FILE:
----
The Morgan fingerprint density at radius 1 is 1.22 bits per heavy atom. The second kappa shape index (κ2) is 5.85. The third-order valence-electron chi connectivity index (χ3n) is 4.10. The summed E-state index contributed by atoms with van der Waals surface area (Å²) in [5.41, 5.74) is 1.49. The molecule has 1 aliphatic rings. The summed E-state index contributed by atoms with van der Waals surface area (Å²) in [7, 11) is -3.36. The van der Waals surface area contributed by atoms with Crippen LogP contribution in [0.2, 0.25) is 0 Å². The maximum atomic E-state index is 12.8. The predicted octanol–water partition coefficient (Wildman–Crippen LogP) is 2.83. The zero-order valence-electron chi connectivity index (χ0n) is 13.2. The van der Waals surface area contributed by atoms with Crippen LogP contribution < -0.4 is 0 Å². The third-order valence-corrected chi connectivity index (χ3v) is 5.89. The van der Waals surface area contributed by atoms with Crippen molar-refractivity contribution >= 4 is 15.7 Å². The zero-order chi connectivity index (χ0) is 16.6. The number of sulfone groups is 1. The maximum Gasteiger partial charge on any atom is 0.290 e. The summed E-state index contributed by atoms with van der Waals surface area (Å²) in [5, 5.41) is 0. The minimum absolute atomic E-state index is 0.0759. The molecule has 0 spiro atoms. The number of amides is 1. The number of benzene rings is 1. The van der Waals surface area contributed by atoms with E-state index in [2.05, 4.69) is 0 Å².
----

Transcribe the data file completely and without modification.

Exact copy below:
The Morgan fingerprint density at radius 1 is 1.22 bits per heavy atom. The second kappa shape index (κ2) is 5.85. The third-order valence-electron chi connectivity index (χ3n) is 4.10. The summed E-state index contributed by atoms with van der Waals surface area (Å²) in [5.41, 5.74) is 1.49. The molecule has 1 aliphatic rings. The summed E-state index contributed by atoms with van der Waals surface area (Å²) in [7, 11) is -3.36. The van der Waals surface area contributed by atoms with Crippen LogP contribution in [0.2, 0.25) is 0 Å². The maximum atomic E-state index is 12.8. The predicted octanol–water partition coefficient (Wildman–Crippen LogP) is 2.83. The zero-order valence-electron chi connectivity index (χ0n) is 13.2. The van der Waals surface area contributed by atoms with Crippen LogP contribution < -0.4 is 0 Å². The third-order valence-corrected chi connectivity index (χ3v) is 5.89. The van der Waals surface area contributed by atoms with Crippen molar-refractivity contribution >= 4 is 15.7 Å². The zero-order chi connectivity index (χ0) is 16.6. The number of sulfone groups is 1. The maximum Gasteiger partial charge on any atom is 0.290 e. The summed E-state index contributed by atoms with van der Waals surface area (Å²) in [5, 5.41) is 0. The minimum absolute atomic E-state index is 0.0759. The molecule has 0 spiro atoms. The number of amides is 1. The number of benzene rings is 1. The van der Waals surface area contributed by atoms with E-state index in [2.05, 4.69) is 0 Å².